Mitochondrial dysfunction during loss of prohibitin 1 triggers Paneth cell defects and ileitis.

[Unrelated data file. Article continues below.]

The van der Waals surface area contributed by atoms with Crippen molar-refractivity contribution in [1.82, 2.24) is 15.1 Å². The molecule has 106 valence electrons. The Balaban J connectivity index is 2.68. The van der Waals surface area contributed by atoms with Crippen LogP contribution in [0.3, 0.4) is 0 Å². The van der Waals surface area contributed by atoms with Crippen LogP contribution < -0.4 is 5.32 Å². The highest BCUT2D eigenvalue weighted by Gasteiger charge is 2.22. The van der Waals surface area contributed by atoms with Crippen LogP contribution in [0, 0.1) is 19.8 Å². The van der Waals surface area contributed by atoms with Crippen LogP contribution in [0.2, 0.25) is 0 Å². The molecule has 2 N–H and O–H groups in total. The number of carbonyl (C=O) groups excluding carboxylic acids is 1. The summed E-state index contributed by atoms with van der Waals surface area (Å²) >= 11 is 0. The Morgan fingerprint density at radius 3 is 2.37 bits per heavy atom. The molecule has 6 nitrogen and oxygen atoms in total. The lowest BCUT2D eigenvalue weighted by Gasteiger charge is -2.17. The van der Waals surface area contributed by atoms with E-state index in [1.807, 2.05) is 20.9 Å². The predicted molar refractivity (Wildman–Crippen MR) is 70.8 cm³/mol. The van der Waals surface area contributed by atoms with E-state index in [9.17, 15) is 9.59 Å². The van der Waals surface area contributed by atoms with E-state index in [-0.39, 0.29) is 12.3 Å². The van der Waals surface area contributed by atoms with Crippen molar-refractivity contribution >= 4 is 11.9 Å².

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Although perturbations in mitochondrial function and structure have been described in the intestinal epithelium of Crohn's disease and ulcerative colitis patients, the role of epithelial mitochondrial stress in the pathophysiology of inflammatory bowel diseases (IBD) is not well elucidated. Prohibitin 1 (PHB1), a major component protein of the inner mitochondrial membrane crucial for optimal respiratory chain assembly and function, is decreased during IBD.Male and female mice with inducible intestinal epithelial cell deletion of Phb1 (Phb1iIEC ) or Paneth cell-specific deletion of Phb1 (Phb1PC ) and Phb1fl/fl control mice were housed up to 20 weeks to characterise the impact of PHB1 deletion on intestinal homeostasis. To suppress mitochondrial reactive oxygen species, a mitochondrial-targeted antioxidant, Mito-Tempo, was administered. To examine epithelial cell-intrinsic responses, intestinal enteroids were generated from crypts of Phb1iIEC or Phb1PC mice.Phb1iIEC mice exhibited spontaneous ileal inflammation that was preceded by mitochondrial dysfunction in all IECs and early abnormalities in Paneth cells. Mito-Tempo ameliorated mitochondrial dysfunction, Paneth cell abnormalities and ileitis in Phb1iIEC ileum. Deletion of Phb1 specifically in Paneth cells (Phb1PC ) was sufficient to cause ileitis. Intestinal enteroids generated from crypts of Phb1iIEC or Phb1PC mice exhibited decreased viability and Paneth cell defects that were improved by Mito-Tempo.Our results identify Paneth cells as highly susceptible to mitochondrial dysfunction and central to the pathogenesis of ileitis, with translational implications for the subset of Crohn's disease patients exhibiting Paneth cell defects.

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